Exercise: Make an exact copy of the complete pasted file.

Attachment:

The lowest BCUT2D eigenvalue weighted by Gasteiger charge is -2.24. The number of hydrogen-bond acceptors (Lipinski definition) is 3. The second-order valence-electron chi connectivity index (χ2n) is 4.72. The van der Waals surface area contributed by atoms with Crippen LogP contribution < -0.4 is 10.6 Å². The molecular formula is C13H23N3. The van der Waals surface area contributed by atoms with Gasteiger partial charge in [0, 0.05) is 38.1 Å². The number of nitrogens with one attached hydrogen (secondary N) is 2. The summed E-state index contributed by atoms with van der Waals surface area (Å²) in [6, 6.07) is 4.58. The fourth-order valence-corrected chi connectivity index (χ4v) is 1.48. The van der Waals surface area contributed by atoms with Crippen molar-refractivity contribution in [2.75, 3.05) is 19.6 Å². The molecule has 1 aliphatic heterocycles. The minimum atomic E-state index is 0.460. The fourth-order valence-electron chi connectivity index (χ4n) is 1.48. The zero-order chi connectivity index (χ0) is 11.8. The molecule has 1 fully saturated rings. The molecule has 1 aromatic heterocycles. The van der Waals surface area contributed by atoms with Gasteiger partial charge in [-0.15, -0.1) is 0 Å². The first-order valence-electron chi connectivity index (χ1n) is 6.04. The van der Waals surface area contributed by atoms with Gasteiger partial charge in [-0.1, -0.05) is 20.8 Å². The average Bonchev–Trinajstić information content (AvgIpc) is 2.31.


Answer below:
The lowest BCUT2D eigenvalue weighted by Gasteiger charge is -2.24. The number of hydrogen-bond acceptors (Lipinski definition) is 3. The second-order valence-electron chi connectivity index (χ2n) is 4.72. The van der Waals surface area contributed by atoms with Crippen LogP contribution < -0.4 is 10.6 Å². The molecular formula is C13H23N3. The van der Waals surface area contributed by atoms with Gasteiger partial charge in [0, 0.05) is 38.1 Å². The number of nitrogens with one attached hydrogen (secondary N) is 2. The summed E-state index contributed by atoms with van der Waals surface area (Å²) in [6, 6.07) is 4.58. The fourth-order valence-corrected chi connectivity index (χ4v) is 1.48. The van der Waals surface area contributed by atoms with Crippen molar-refractivity contribution in [2.75, 3.05) is 19.6 Å². The molecule has 1 aliphatic heterocycles. The minimum atomic E-state index is 0.460. The fourth-order valence-electron chi connectivity index (χ4n) is 1.48. The zero-order chi connectivity index (χ0) is 11.8. The molecule has 1 fully saturated rings. The molecule has 1 aromatic heterocycles. The van der Waals surface area contributed by atoms with Gasteiger partial charge in [-0.15, -0.1) is 0 Å². The first-order valence-electron chi connectivity index (χ1n) is 6.04. The van der Waals surface area contributed by atoms with Gasteiger partial charge in [-0.1, -0.05) is 20.8 Å². The average Bonchev–Trinajstić information content (AvgIpc) is 2.31.